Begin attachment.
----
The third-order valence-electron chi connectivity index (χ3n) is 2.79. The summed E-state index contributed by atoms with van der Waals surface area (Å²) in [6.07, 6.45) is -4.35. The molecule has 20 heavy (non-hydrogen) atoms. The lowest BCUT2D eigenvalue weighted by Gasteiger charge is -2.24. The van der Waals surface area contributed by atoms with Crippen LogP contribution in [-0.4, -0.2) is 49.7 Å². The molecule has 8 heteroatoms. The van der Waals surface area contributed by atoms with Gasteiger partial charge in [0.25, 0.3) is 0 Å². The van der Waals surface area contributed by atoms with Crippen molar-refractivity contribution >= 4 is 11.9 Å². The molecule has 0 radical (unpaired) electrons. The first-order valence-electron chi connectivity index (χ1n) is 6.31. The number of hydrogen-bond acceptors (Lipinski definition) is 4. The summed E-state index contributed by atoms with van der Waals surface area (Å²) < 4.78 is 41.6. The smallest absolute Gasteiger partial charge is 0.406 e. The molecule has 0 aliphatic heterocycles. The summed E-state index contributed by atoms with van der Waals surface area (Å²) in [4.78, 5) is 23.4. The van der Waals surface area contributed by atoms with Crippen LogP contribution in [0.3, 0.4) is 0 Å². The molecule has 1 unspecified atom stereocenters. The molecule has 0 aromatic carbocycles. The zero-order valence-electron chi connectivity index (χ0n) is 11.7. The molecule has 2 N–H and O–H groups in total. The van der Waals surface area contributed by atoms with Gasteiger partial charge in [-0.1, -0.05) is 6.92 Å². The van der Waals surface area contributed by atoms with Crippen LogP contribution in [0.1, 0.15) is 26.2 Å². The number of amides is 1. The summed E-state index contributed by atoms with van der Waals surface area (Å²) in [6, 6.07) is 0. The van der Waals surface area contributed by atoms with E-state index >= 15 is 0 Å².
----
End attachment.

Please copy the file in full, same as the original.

The third-order valence-electron chi connectivity index (χ3n) is 2.79. The summed E-state index contributed by atoms with van der Waals surface area (Å²) in [6.07, 6.45) is -4.35. The molecule has 20 heavy (non-hydrogen) atoms. The lowest BCUT2D eigenvalue weighted by Gasteiger charge is -2.24. The van der Waals surface area contributed by atoms with Crippen LogP contribution in [-0.4, -0.2) is 49.7 Å². The molecule has 8 heteroatoms. The van der Waals surface area contributed by atoms with Gasteiger partial charge in [0.25, 0.3) is 0 Å². The van der Waals surface area contributed by atoms with Crippen molar-refractivity contribution >= 4 is 11.9 Å². The molecule has 0 radical (unpaired) electrons. The first-order valence-electron chi connectivity index (χ1n) is 6.31. The number of hydrogen-bond acceptors (Lipinski definition) is 4. The summed E-state index contributed by atoms with van der Waals surface area (Å²) < 4.78 is 41.6. The smallest absolute Gasteiger partial charge is 0.406 e. The molecule has 0 aliphatic heterocycles. The summed E-state index contributed by atoms with van der Waals surface area (Å²) in [4.78, 5) is 23.4. The van der Waals surface area contributed by atoms with Crippen LogP contribution in [0.3, 0.4) is 0 Å². The molecule has 1 unspecified atom stereocenters. The molecule has 0 aromatic carbocycles. The zero-order valence-electron chi connectivity index (χ0n) is 11.7. The molecule has 2 N–H and O–H groups in total. The van der Waals surface area contributed by atoms with Gasteiger partial charge in [-0.1, -0.05) is 6.92 Å². The van der Waals surface area contributed by atoms with Crippen LogP contribution in [0.1, 0.15) is 26.2 Å². The number of amides is 1. The summed E-state index contributed by atoms with van der Waals surface area (Å²) in [6, 6.07) is 0. The van der Waals surface area contributed by atoms with E-state index >= 15 is 0 Å².